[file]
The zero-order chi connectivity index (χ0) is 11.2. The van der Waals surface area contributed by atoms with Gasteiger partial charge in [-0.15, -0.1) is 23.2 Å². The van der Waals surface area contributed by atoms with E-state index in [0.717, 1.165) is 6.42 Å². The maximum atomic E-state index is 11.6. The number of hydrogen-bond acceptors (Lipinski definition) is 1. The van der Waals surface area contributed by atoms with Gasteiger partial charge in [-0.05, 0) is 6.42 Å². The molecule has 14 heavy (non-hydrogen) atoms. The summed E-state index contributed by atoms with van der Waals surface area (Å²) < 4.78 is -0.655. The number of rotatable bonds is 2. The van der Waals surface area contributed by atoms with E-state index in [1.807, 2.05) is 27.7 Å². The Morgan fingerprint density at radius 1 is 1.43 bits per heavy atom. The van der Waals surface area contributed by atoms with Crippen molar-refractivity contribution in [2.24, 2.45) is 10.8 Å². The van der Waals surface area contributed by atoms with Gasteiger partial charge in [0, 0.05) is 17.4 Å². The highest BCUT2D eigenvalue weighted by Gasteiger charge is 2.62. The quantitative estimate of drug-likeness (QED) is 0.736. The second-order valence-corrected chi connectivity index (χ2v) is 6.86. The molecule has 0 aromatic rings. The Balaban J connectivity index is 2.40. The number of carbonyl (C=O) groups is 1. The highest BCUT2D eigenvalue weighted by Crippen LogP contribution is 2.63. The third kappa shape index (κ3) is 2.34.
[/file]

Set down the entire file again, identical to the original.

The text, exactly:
The zero-order chi connectivity index (χ0) is 11.2. The van der Waals surface area contributed by atoms with Gasteiger partial charge in [-0.15, -0.1) is 23.2 Å². The van der Waals surface area contributed by atoms with E-state index in [0.717, 1.165) is 6.42 Å². The maximum atomic E-state index is 11.6. The number of hydrogen-bond acceptors (Lipinski definition) is 1. The van der Waals surface area contributed by atoms with Gasteiger partial charge in [-0.05, 0) is 6.42 Å². The molecule has 14 heavy (non-hydrogen) atoms. The summed E-state index contributed by atoms with van der Waals surface area (Å²) < 4.78 is -0.655. The number of rotatable bonds is 2. The van der Waals surface area contributed by atoms with E-state index in [1.807, 2.05) is 27.7 Å². The Morgan fingerprint density at radius 1 is 1.43 bits per heavy atom. The van der Waals surface area contributed by atoms with Crippen molar-refractivity contribution in [2.24, 2.45) is 10.8 Å². The van der Waals surface area contributed by atoms with Gasteiger partial charge in [0, 0.05) is 17.4 Å². The highest BCUT2D eigenvalue weighted by Gasteiger charge is 2.62. The quantitative estimate of drug-likeness (QED) is 0.736. The second-order valence-corrected chi connectivity index (χ2v) is 6.86. The molecule has 0 aromatic rings. The Balaban J connectivity index is 2.40. The number of carbonyl (C=O) groups is 1. The highest BCUT2D eigenvalue weighted by Crippen LogP contribution is 2.63. The third kappa shape index (κ3) is 2.34.